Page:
The game is still recovering from the attempted complete break with its past which marked the follow up to the Crawford Report, the replacement of Soccer Australia by the FFA and the NSL by the A-League, branded as ‘new football not old soccer’. Now those involved at all levels are prepared to recognise and accept that past and its many positive and negative elements, but serious questions arise about what should be done and how it should be done.

‘More than this, a Home of Football will allow Australia to look to the future, while also celebrating our Football history by encompassing a Football museum. It will act as a focal point for the whole Football Community’. (p. 110)

Nowhere in the document is the target fleshed out. It remains one of the elements where football’s aspirations outrun its resources. So what is the way forward?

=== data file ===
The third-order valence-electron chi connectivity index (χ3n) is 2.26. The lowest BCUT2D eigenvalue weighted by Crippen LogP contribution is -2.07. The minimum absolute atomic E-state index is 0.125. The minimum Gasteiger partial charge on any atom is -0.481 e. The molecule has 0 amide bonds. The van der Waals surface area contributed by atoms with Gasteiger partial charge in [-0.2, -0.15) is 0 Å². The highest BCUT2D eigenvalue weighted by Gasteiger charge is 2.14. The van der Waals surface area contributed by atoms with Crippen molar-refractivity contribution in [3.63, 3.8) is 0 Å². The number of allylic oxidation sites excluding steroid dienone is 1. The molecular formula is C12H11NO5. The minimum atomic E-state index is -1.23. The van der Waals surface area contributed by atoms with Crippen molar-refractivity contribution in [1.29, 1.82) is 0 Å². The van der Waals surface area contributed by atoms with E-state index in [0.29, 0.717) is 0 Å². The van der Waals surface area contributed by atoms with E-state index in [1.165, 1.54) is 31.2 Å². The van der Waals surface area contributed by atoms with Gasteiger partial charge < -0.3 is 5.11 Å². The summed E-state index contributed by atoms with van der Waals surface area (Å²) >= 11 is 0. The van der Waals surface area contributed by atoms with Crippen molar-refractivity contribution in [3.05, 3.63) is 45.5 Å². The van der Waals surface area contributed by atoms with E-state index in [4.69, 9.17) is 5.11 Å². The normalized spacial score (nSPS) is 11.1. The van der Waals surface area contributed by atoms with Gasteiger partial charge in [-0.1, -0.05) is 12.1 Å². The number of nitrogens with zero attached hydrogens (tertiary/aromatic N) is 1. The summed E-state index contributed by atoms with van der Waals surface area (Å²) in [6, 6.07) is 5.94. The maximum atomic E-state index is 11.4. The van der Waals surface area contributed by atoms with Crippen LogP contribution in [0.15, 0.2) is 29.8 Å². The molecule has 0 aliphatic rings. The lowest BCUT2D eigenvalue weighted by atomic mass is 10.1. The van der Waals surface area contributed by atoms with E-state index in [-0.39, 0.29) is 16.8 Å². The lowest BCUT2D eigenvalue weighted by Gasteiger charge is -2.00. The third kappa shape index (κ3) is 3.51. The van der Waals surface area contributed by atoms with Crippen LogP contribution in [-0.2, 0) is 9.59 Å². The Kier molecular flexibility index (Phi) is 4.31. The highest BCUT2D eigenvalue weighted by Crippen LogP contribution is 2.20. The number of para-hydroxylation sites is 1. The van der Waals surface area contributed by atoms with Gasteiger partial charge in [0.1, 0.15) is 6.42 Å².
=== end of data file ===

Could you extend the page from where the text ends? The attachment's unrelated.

Museums are expensive institutions, both to set up and run, and several sports museums have failed to establish viability, here and overseas. The National Football Museum in England, one of the best anywhere, was struggling in northern Lancashire, where it was attached to Preston North End’s Deepdale Stadium. The City of Manchester came to rescue by donating the Urbis building in the CBD and providing seed money to relocate. Now it is drawing around half a million visitors each year (480,000 in the year to 31 March 2015) and generating an estimated £25 million for the City of Manchester economy, at least £8 for every £ invested. The Museum has free entry, National Lottery support, and has a huge range of exhibits, both permanent and changing. The Preston facility remains as the research centre containing the archival collections built up over the years, so researchers as well as the general public are catered for.